Australian actor Simone Ball blasts gender inequity at Tropfest in open letter

18 February, 2016 by Simone Ball Santamaria

Simone Ball.

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On Sunday night, almost 100,000 Sydneysiders flocked to Centennial Park to enjoy Tropfest, the largest short-film festival in the world, renowned for showcasing and celebrating Australia’s emerging film talent. Emerging male talent, anyway. 

This year’s films included stories of an Australian ex-boxer battling the bottle, unlikely Taylor Swift fans, identical twins, and a best friend with a dangerous secret. There were comedies, documentaries and animations. The films were diverse in story, but sadly not in gender. 

For me – as an actor, a female, an advocate for equality and for the Australian film and television industry – it was this imbalance that stole the show.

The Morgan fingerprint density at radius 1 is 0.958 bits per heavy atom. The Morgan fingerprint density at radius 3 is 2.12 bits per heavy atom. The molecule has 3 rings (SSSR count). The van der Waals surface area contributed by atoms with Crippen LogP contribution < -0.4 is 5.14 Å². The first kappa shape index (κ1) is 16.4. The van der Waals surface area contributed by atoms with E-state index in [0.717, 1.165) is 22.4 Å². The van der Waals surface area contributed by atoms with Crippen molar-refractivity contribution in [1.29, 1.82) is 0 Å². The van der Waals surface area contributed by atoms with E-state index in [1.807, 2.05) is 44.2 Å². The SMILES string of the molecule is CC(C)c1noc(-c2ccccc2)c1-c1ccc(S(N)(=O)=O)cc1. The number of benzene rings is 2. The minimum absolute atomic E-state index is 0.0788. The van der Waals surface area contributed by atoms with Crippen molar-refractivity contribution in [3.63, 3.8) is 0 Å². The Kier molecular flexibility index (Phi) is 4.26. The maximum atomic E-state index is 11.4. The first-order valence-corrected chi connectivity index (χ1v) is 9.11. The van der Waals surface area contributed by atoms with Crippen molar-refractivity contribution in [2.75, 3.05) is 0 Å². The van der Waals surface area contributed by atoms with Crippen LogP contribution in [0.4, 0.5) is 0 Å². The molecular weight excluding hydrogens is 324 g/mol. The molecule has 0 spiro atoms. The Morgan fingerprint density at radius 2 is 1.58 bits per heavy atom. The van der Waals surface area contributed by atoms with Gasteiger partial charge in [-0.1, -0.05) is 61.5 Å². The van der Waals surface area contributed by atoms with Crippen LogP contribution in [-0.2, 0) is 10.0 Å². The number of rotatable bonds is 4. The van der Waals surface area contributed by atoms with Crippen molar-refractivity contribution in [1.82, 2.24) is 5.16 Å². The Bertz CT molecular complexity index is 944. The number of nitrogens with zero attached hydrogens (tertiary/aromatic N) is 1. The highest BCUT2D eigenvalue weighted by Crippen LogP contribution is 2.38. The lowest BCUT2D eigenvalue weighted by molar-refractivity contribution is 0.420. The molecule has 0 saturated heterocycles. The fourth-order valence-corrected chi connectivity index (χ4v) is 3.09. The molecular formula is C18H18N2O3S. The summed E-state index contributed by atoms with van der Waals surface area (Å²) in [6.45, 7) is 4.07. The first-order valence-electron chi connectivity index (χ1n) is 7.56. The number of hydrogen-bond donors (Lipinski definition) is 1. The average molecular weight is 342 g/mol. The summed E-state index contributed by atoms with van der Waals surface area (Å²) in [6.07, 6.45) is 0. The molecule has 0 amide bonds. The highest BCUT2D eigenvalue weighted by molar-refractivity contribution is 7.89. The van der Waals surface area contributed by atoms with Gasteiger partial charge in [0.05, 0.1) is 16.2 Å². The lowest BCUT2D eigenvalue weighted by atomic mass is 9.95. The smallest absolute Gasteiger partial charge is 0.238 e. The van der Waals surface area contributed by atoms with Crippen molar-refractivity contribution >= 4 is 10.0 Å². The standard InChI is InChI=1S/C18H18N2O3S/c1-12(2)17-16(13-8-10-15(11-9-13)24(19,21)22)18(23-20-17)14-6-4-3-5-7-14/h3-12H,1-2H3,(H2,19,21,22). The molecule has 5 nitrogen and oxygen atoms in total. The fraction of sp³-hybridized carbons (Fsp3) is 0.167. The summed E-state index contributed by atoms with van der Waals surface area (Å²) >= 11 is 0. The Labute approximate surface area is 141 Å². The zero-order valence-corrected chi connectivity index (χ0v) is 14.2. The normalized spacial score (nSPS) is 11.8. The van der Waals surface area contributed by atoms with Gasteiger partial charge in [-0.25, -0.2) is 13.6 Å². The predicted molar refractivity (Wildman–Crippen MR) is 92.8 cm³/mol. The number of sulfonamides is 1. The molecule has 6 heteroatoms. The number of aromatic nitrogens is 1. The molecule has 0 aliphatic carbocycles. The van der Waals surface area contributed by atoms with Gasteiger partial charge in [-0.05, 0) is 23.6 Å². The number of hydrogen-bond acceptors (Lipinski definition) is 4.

Of the sixteen finalists, only one was female. As for female talent featured in the films, if you blinked you might have missed her. 

As Simon Baker said as he presented the award for best female actor to Natalie Bassingthwaighte for her role in the film Would I Lie, “women were grossly under-represented in the acting department tonight.” And I don’t mean to detract from Nat Bass’s performance or her abilities, but she had zero competition for this award. 

Tropfest founder John Polson told Inside Film last year that the number of female entrants and female finalists traditionally hovered around twenty percent, “marginally better than the industry standard, but still way too low." 

But twenty percent of finalists weren’t female this year – not even ten percent were. 

In fact, since 2010, there have only been 18 female finalists out of a total of 96 shortlisted films.